In this entry, we are going to look at a specific flavor of self-compassion that I call dog compassion. If you know me, then you know I am a lover of all animals, especially dogs. There is something about an animal that seems to love you know matter what, and offers their own version of a hug through cuddling or jumping front paws first into our arms that makes us feel like we are enough. I came up with dog compassion for people, who have memories of important caregivers, who packaged mistreatment under the guise of compassion. The only thing worse than not getting compassion is when someone treats you terribly, and calls it compassion.
Practicing Dog Compassion
Thus, in order to practice self-compassion without getting an automatic response of chills, sadness, or disgust, I give patients some distance between themselves and other humans by using dog compassion. I ask them to think of an animal (so long as they like animals) doing something kind for another animal. Then, I ask them to think of an animal doing something compassionate for a human. After which, I ask them to imagine sitting with the suffering an animal might go through, such as pain, missing animals or humans, sickness, and disappointment. I ask them if they can relate to these feelings, and urge them to offer compassion to these animals, and to sneak themselves in there as just another animal that is deserving of compassion.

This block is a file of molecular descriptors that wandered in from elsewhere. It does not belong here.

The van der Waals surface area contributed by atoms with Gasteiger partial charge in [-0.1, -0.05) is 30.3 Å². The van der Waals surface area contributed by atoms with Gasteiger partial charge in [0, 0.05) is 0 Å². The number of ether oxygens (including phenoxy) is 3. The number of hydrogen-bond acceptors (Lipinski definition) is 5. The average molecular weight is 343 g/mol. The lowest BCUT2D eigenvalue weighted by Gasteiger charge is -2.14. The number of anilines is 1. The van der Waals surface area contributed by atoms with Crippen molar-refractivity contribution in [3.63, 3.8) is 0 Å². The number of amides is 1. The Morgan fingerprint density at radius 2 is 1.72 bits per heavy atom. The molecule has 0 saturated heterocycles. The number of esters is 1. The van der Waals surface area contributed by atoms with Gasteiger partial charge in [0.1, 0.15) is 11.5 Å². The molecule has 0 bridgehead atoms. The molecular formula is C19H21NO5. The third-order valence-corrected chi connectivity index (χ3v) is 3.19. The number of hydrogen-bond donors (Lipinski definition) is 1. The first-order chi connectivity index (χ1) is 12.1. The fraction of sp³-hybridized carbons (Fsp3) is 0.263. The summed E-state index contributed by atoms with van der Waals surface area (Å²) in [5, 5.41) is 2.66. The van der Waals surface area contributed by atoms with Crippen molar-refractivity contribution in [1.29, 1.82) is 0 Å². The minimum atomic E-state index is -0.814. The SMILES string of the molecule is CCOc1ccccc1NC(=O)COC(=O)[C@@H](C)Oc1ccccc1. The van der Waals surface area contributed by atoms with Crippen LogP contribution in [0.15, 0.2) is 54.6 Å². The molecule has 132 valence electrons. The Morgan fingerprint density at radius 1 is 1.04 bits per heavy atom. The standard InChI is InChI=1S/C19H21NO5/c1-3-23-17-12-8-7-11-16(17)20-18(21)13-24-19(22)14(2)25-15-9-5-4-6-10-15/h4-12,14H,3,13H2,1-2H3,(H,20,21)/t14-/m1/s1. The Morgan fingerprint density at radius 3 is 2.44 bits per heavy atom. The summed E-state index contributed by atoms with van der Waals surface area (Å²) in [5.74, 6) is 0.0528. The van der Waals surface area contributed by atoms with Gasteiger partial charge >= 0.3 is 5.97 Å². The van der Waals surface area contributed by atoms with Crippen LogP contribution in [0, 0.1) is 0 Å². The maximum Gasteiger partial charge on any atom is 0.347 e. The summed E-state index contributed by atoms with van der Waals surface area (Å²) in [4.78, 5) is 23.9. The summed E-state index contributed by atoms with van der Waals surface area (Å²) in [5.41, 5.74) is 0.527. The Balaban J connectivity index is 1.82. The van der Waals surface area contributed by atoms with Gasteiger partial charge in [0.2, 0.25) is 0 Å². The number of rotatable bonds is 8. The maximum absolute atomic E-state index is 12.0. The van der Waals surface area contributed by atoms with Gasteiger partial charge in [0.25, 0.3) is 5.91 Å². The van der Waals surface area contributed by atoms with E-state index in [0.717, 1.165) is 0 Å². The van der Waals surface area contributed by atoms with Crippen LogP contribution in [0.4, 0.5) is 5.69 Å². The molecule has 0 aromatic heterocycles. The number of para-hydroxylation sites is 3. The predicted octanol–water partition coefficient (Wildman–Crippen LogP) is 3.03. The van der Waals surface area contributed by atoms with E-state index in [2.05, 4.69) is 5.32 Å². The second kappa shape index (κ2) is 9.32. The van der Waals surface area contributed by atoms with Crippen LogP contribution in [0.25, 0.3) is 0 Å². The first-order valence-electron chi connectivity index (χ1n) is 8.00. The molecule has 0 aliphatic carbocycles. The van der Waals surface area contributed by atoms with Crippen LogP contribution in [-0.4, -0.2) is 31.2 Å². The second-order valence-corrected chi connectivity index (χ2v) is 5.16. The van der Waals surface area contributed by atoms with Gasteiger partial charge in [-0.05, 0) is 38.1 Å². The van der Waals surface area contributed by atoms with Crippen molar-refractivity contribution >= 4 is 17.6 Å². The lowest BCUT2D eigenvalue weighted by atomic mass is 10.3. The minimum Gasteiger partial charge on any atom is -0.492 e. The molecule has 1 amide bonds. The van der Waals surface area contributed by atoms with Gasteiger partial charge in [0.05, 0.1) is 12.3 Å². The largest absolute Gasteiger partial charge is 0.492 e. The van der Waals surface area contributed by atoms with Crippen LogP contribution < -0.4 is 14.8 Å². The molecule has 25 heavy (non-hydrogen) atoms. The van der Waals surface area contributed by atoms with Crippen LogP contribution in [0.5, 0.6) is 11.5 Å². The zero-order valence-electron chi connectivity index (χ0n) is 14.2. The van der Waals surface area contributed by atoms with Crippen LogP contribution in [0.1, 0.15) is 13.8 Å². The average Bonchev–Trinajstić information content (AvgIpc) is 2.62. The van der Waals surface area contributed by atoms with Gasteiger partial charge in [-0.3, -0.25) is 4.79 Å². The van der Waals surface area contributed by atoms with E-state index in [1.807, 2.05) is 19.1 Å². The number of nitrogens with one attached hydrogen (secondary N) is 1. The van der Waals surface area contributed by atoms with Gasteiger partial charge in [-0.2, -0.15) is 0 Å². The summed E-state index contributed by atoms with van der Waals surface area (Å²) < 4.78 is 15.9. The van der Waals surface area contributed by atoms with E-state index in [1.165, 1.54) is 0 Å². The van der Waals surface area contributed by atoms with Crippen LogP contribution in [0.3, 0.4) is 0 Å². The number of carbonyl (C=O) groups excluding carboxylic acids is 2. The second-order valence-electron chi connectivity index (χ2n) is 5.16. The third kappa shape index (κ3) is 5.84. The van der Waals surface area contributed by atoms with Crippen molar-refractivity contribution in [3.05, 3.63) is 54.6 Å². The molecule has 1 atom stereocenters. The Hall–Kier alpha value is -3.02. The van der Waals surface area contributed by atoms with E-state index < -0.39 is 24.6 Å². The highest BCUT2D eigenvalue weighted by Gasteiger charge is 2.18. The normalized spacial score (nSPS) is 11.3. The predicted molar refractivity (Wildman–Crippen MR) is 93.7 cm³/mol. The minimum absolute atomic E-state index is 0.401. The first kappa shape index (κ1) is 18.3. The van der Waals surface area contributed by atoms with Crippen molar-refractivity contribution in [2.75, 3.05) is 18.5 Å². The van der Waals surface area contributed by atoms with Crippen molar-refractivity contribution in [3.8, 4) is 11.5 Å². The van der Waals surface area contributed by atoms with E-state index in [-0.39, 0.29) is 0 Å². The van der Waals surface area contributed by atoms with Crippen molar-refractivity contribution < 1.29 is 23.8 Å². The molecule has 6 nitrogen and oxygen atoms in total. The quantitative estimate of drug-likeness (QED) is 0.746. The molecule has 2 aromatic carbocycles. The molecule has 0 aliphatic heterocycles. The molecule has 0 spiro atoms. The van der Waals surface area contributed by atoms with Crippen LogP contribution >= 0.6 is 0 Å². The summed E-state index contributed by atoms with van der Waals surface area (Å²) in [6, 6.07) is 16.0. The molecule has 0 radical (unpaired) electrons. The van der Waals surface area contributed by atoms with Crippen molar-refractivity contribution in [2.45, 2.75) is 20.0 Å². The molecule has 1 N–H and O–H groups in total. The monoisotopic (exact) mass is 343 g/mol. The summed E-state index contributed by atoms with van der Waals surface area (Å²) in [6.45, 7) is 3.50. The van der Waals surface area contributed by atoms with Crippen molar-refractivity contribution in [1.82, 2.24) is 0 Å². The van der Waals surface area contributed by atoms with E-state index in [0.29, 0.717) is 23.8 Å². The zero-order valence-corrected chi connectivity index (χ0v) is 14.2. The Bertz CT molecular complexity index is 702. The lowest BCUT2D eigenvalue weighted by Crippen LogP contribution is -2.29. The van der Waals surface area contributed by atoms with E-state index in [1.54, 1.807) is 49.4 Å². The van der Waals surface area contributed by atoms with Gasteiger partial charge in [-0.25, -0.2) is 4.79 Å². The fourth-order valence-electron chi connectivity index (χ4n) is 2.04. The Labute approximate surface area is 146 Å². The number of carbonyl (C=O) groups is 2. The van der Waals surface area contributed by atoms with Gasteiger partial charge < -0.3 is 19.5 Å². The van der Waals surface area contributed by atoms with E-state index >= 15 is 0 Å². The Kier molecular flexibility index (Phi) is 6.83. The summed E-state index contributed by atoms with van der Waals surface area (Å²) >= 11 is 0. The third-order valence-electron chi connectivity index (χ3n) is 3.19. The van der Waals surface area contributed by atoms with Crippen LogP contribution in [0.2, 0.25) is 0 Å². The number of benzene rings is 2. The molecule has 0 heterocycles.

Dog Compassion Is Enough
Sometimes, it takes as much as months, but people are eventually able to transition to human compassion, although (and this bears saying) this transformation is not actually necessary to be kind to yourself. As kindness is the goal, feel free to practice dog compassion for the rest of your days, and know that you and your practice are more than enough.
365 Days Of Self-Compassion. Day 249. In The Books.